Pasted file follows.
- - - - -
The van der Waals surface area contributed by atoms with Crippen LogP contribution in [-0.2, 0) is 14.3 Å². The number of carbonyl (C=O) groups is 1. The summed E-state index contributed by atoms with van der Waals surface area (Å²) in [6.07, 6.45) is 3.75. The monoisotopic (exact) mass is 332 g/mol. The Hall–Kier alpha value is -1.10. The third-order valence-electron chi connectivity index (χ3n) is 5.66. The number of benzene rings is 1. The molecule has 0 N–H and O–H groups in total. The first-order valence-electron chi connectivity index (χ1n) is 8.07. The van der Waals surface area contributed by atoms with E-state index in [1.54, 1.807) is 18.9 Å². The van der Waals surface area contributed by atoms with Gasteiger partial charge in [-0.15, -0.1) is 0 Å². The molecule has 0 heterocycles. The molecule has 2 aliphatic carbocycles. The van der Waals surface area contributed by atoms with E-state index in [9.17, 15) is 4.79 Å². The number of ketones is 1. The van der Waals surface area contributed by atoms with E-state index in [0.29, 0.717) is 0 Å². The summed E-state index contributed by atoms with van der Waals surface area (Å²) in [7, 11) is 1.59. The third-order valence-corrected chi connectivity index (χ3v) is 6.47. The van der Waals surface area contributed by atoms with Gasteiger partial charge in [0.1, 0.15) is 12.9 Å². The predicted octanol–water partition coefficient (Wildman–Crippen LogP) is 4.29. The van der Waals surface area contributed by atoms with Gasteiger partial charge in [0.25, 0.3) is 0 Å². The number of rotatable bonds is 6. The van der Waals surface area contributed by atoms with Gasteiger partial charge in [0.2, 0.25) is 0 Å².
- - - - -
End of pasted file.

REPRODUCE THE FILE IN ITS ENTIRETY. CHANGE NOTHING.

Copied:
The van der Waals surface area contributed by atoms with Crippen LogP contribution in [-0.2, 0) is 14.3 Å². The number of carbonyl (C=O) groups is 1. The summed E-state index contributed by atoms with van der Waals surface area (Å²) in [6.07, 6.45) is 3.75. The monoisotopic (exact) mass is 332 g/mol. The Hall–Kier alpha value is -1.10. The third-order valence-electron chi connectivity index (χ3n) is 5.66. The number of benzene rings is 1. The molecule has 0 N–H and O–H groups in total. The first-order valence-electron chi connectivity index (χ1n) is 8.07. The van der Waals surface area contributed by atoms with E-state index in [1.54, 1.807) is 18.9 Å². The van der Waals surface area contributed by atoms with Gasteiger partial charge in [-0.15, -0.1) is 0 Å². The molecule has 0 heterocycles. The molecule has 2 aliphatic carbocycles. The van der Waals surface area contributed by atoms with E-state index in [9.17, 15) is 4.79 Å². The number of ketones is 1. The van der Waals surface area contributed by atoms with E-state index in [0.29, 0.717) is 0 Å². The summed E-state index contributed by atoms with van der Waals surface area (Å²) in [7, 11) is 1.59. The third-order valence-corrected chi connectivity index (χ3v) is 6.47. The van der Waals surface area contributed by atoms with Gasteiger partial charge in [0.1, 0.15) is 12.9 Å². The predicted octanol–water partition coefficient (Wildman–Crippen LogP) is 4.29. The van der Waals surface area contributed by atoms with Gasteiger partial charge in [0.25, 0.3) is 0 Å². The number of rotatable bonds is 6. The van der Waals surface area contributed by atoms with Gasteiger partial charge in [0.2, 0.25) is 0 Å².